(Here’s a promo video for IronE’s 2008 IronE the Resurrected.)
What’s the next acting project we’ll see you in? I saw that there’s a movie on USA next month (An Amish Murder). What else is in the works?
I’ve had talks and talks. There are projects on the table. I’ve turned down a few. There are others that I’m really serious about, but we’re in the rudimentary phases right now. I don’t want to speak on them prematurely, until I sign my name on the dotted line. I will say that if everything goes according to plan, we could be looking at an Oscar nomination. These scripts are that awesome. The roles that they have me in mind for are Oscar worthy roles. That’s pretty much all I can say about that. There’s two or three of them, so hopefully everything will go according to plan.
Where can fans find out more about you?
My website, everything is IronEsingleton.com. If people just type in IronE, one of the reasons why I came up with that name is because if you Google, IronE then there is only one person who comes up and that’s me. Now my birth name is Robert…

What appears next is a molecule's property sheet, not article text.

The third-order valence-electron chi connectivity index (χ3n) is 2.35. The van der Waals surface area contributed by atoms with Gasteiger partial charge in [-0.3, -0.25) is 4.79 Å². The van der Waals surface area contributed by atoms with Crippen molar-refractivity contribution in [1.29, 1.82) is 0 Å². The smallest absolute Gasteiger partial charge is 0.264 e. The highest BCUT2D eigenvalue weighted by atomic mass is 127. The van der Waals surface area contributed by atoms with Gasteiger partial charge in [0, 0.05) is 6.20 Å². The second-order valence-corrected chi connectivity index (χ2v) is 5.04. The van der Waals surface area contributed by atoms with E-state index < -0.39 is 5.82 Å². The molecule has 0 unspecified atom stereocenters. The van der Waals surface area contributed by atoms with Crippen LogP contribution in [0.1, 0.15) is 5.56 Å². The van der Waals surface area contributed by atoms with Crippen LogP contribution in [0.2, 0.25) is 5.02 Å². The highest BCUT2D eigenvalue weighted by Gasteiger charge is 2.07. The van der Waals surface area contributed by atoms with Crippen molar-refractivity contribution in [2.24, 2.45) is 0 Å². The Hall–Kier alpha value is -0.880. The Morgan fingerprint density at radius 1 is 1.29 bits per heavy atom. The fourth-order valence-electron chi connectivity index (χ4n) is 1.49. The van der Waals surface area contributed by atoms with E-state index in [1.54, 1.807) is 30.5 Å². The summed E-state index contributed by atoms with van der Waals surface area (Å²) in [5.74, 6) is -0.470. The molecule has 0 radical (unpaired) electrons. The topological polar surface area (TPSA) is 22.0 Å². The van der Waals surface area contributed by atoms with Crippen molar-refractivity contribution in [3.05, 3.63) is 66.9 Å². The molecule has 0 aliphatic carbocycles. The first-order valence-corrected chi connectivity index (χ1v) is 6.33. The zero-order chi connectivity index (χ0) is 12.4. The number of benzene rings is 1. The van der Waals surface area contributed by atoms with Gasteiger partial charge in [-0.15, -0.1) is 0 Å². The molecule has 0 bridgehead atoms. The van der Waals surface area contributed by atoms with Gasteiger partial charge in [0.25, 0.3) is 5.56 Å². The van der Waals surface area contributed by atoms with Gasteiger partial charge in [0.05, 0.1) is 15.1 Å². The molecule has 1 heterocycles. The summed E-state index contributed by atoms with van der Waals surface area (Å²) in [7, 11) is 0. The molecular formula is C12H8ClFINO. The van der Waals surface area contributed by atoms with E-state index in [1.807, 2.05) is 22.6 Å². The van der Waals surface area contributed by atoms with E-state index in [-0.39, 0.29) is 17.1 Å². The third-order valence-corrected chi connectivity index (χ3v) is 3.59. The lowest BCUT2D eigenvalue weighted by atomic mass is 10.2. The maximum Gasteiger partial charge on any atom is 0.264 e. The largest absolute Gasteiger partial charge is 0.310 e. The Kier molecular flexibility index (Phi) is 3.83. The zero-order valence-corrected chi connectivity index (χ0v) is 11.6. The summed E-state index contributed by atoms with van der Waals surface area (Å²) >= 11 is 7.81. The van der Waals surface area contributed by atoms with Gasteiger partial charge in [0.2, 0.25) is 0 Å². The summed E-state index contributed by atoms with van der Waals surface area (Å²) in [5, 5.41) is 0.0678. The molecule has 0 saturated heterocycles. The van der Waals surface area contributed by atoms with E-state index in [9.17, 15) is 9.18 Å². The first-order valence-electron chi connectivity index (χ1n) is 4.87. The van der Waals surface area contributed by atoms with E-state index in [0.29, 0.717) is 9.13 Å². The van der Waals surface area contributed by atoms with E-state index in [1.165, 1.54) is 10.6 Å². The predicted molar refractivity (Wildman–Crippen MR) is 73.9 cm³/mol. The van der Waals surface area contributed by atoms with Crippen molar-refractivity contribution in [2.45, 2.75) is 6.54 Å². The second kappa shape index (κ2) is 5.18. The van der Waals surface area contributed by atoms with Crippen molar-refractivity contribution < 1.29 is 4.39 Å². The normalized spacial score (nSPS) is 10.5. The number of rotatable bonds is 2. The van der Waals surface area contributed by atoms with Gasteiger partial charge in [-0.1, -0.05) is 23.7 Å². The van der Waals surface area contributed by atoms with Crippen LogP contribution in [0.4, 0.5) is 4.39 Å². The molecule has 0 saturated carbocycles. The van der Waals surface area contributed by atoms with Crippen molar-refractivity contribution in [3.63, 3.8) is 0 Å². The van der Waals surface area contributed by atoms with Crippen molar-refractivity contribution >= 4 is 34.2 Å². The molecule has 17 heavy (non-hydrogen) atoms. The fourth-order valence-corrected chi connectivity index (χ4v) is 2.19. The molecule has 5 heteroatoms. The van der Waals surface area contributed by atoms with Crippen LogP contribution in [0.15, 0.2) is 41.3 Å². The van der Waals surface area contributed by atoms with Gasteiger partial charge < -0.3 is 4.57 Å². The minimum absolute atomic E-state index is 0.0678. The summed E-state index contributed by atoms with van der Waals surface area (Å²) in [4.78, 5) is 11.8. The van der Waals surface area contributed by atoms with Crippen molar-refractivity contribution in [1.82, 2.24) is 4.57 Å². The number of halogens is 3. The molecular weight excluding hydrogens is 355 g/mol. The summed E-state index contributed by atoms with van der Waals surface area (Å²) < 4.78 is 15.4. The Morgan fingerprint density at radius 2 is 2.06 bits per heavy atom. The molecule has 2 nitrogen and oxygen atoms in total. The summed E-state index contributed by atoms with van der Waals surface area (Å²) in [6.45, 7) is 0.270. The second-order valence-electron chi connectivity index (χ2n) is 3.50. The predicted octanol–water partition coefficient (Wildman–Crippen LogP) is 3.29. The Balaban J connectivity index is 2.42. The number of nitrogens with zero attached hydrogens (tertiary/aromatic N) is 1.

I wanted to ask you… What does your wife call you when you’re in trouble?
When I’m in trouble, Robert Singleton, she says my whole name. She may even say Robert IronE Singleton. I’m like, “Uh oh, I know I’m in trouble now if she says my whole name.” If not, when she’s feeling good about me she says, Robbie. Like my grandmother calls me. Most of the time I have to say she’s calling my whole name, so I’m in trouble a lot.
You can just type in IronE and my Twitter page should show up, my Facebook page should show up, my website, my IMDB page, everything is pretty simple. So if they go there then they can find out what I’m up to, I keep it updated regularly.
You’re also doing a new Walking Dead blog for Robert Kirkman’s SkyBound website…
How cool is that. Robert Kirkman, Brian Huntington, and all those guys over there think enough about me to actually give me a piece of their website. Every Friday, “It’s Friday, T-Dog!” So I let people know what’s going on there as well.
You know you’re going to have a job for the rest of your life appearing at conventions.
Do you think so? That’s good to hear.
It’s your Walking Dead 401K retirement plan…
At first, it had come up before. I was thinking that it had a shelf life of about two or three years after the show ends. Then it’s back to, “Okay, I gotta find a job. I need work,” but now that you’ve put it that way, I’m feeling pretty comfortable right now.
IronE Singleton will be appearing at The Walker Stalker Convention this weekend in Atlanta Ga. (November 1st, 2nd, 3rd). If you’re in the area you should stop by, he’ll be signing autographs and meeting fans, you could pick up a signed copy of his new book.